• 1974 – Libs 43.2%
  • 1980 – Libs 44.3%
  • 1993 – Libs 41.3%
  • 1997 – Libs 38.5%
  • 2000 – Libs 40.8%

In reality, then, the results were not that much different than what the CPC received a year ago with 39.62%.

So, given the difficulties countries like Greece are having with PR to form a government, if the FPTP system isn’t broken…..

Conservatives to support NDP motion to end Aboriginal education funding?

So, now we know how this robocall issue is going to end — with a political compromise. Yes, the NDP’s Interim Leader Nycole Turmel and Pat Martin are still playing good cop, bad cop, as this column by PostMedia reporter Linda Nguyen indicates.

However, something else is going on as well. For example, check out this somewhat low-key column by Tim Harper in the Toronto Star (H/T newswatchcanada.ca) which indicates that the Conservatives might back NDP MP Charlie Angus’ motion to end the federal Aboriginal education funding gap.

Could, in fact, that be where the rubber hits the road and the NDP backs away from Bob Rae’s near hysteria? Well, only time will tell of course, but as Nguyen writes: 

“On Friday, Rae sent a letter to House of Commons Speaker Andrew Scheer, asking him to allow an emergency debate on the matter when Parliament resumes Monday. But interim federal NDP leader Nycole Turmel says approval for such a debate is unlikely because it is not the responsibility of the federal government to probe these kinds of situations. Instead, she urged for a thorough investigation by the RCMP and Elections Canada.”

A thorough investigation by the RCMP and Elections Canada? Absolutely. Of course, even without the results of such an investigation, Bob Rae and his Liberals continue to allege a connection between the robocalls and the Conservative Party of Canada  — even while voters like me are willing to sign an affidavit that we too got such calls.

As I wondered at the time I received my call, why on earth would Elections Canada call an individual voter. Or, for that matter, why would any political party call someone on or just before election day. The reality is that no one can predict how a person will vote on the basis of their telephone number. For example, as I mentioned in one of my comments on my previous thread, I also got automated calls during the Ontario election campaign as well, but they were identified as coming from the provincial Liberal candidate in my riding. However, at no time did I actually say who I was planning to vote for.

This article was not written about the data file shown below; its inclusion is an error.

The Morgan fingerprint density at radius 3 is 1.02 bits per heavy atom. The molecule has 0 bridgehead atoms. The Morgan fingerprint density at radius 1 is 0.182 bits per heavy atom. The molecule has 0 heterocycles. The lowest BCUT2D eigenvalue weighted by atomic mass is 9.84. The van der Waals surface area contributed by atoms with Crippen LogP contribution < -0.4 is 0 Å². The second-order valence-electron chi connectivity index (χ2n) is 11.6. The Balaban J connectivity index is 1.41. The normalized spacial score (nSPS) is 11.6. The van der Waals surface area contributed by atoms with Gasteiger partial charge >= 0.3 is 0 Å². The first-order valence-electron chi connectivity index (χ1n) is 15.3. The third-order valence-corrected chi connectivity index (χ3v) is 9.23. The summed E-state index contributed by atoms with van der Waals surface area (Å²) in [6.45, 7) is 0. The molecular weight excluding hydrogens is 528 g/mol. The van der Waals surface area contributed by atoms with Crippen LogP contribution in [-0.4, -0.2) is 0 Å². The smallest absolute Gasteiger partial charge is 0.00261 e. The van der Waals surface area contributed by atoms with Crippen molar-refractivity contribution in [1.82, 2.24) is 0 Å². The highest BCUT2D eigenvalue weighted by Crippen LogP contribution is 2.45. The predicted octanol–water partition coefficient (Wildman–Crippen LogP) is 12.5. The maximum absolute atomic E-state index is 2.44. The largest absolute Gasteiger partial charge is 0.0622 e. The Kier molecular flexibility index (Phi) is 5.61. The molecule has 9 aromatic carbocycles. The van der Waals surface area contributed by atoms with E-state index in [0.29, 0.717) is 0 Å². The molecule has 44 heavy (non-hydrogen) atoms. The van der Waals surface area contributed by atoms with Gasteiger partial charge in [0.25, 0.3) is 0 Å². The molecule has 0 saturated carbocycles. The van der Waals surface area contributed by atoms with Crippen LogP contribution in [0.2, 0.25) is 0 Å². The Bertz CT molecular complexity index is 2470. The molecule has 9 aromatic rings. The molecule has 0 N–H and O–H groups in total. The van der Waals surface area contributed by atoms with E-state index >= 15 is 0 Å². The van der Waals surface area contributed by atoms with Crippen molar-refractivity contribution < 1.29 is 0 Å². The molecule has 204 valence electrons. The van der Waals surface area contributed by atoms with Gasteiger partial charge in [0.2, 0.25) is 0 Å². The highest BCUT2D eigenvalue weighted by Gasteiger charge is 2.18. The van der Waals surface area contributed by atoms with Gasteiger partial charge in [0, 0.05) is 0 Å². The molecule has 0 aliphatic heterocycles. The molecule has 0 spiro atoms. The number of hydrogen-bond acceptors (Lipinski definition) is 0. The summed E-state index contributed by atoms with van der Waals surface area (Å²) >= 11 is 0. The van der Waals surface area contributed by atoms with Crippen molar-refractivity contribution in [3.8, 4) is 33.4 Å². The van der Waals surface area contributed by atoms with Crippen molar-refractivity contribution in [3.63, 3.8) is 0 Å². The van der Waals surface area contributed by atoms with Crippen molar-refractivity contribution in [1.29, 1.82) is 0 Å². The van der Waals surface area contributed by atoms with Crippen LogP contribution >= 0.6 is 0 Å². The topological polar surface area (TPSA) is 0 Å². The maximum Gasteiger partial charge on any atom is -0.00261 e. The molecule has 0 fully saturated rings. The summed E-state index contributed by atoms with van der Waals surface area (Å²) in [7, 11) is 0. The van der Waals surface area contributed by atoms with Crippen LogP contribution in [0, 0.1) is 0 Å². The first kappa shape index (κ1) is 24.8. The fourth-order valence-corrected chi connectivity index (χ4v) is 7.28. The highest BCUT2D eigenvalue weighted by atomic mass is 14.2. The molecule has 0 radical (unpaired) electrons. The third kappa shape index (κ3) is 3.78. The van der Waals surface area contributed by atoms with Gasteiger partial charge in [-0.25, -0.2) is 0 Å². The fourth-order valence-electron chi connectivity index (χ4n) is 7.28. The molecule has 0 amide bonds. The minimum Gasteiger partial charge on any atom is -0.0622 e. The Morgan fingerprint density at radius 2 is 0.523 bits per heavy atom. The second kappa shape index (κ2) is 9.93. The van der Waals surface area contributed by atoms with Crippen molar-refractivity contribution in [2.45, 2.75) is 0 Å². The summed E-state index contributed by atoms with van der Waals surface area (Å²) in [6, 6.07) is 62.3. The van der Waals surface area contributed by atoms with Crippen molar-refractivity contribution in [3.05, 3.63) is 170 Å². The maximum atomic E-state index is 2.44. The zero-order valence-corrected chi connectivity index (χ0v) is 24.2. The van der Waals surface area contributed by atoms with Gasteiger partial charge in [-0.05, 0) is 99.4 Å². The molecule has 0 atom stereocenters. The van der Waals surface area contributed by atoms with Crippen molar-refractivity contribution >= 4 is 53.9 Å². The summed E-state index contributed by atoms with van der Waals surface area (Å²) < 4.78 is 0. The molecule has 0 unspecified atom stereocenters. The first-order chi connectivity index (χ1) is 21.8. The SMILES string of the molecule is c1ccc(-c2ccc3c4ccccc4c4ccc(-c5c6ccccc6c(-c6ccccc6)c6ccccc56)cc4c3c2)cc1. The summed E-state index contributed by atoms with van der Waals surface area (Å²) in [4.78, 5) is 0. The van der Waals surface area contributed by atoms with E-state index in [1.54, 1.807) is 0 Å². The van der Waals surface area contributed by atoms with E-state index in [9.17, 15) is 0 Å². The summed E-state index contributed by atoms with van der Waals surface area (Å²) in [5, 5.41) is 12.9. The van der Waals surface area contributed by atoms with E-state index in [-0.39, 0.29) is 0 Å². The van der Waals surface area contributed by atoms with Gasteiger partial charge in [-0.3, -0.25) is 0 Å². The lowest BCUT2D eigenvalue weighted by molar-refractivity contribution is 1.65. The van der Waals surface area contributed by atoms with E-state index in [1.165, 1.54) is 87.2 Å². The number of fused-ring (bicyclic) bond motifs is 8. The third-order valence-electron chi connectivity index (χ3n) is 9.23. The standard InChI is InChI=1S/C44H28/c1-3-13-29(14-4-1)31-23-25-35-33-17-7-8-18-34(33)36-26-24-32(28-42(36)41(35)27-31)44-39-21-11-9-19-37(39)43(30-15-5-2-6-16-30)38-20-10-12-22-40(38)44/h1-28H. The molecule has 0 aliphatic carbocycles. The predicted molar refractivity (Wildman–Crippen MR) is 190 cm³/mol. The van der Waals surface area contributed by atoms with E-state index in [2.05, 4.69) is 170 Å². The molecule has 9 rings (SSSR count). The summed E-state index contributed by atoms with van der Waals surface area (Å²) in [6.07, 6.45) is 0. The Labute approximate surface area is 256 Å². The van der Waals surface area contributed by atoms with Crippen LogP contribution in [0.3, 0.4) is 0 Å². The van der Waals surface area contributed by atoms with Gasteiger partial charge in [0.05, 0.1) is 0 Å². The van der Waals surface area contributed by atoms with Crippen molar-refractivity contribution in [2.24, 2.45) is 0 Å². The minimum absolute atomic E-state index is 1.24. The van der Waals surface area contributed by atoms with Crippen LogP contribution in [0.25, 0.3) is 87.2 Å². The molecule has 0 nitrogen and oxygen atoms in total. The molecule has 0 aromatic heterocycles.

Meaning, no political party can know how a person is going to vote strictly based on their telephone number. And, for Bob Rae and the federal Liberal incumbents who lost on May 2, 2011, to suggest electoral fraud is truly magical thinking, albeit dangerous thinking given how the confidence in our government is being eroded purely out of political desperation.

[…]

Updates:

(1) Here is another Toronto Star article (H/T Ontario Girl) about a private Thunder Bay call centre company supposed to get out the Conservative vote. Obviously mistakes were made, but mostly by the call centre workers. But I am also very suspicious. Why are we not hearing anything about Liberal and NDP attempts to get out their vote. They had to have made those types of calls. Whatever mistakes were made, in my opinion, it is far more shameful what the liberal media and Liberals are trying to do now — take down a duly elected government on the basis of unsubstantiated allegations. No, the call centre workers do not prove voter suppression. Rather, they prove that call centre workers themselves decided to say they were calling from Elections Canada.

(2) Here is a Globe and Mail article about Senator Mike Duffy complaining that there are also third parties who get involved in election campaigns and likely use automated calling and call centres. Makes a lot of sense.

(3) CBC reporting that Peter McKay saying robocalls an isolated incident.

Canada’s opposition look like fools re pension reform issue

Apart from the Sun News Network, it has gotten to the point that I can’t turn on a TV news or politics show, because when I do, all I see and hear are NDP MPs and Liberal leader Bob Rae and most of his Liberal caucus frothing at the mouth. If they had justification to be so angry, it wouldn’t be a problem. But, the way they are behaving is actually embarrassing, particularly since they truly seem to think they have finally found the Conservative hidden agenda. 

Meaning, this whole high dungeon is nothing more than pure spin. For example, I saw Ralph Goodale turn around and say something to Rae, which looked like very much like he was congratulating him. And all the time Rae was ranting, Liberal MPs David McGuinty and Scott Brison were leaning to their left to get into the TV shot. Sad, really sad.

But, speaking of Bob Rae, isn’t he the same leader who put Ontario deeply into deficit in the early 1990s when he raised entitlements (welfare rates) so high he took away all incentive for people to work? The Harris PC government lowered those rates by 21% early in their mandate over the summer of 1995 and within a few years, 100,000 people were working again and no longer on social assistance.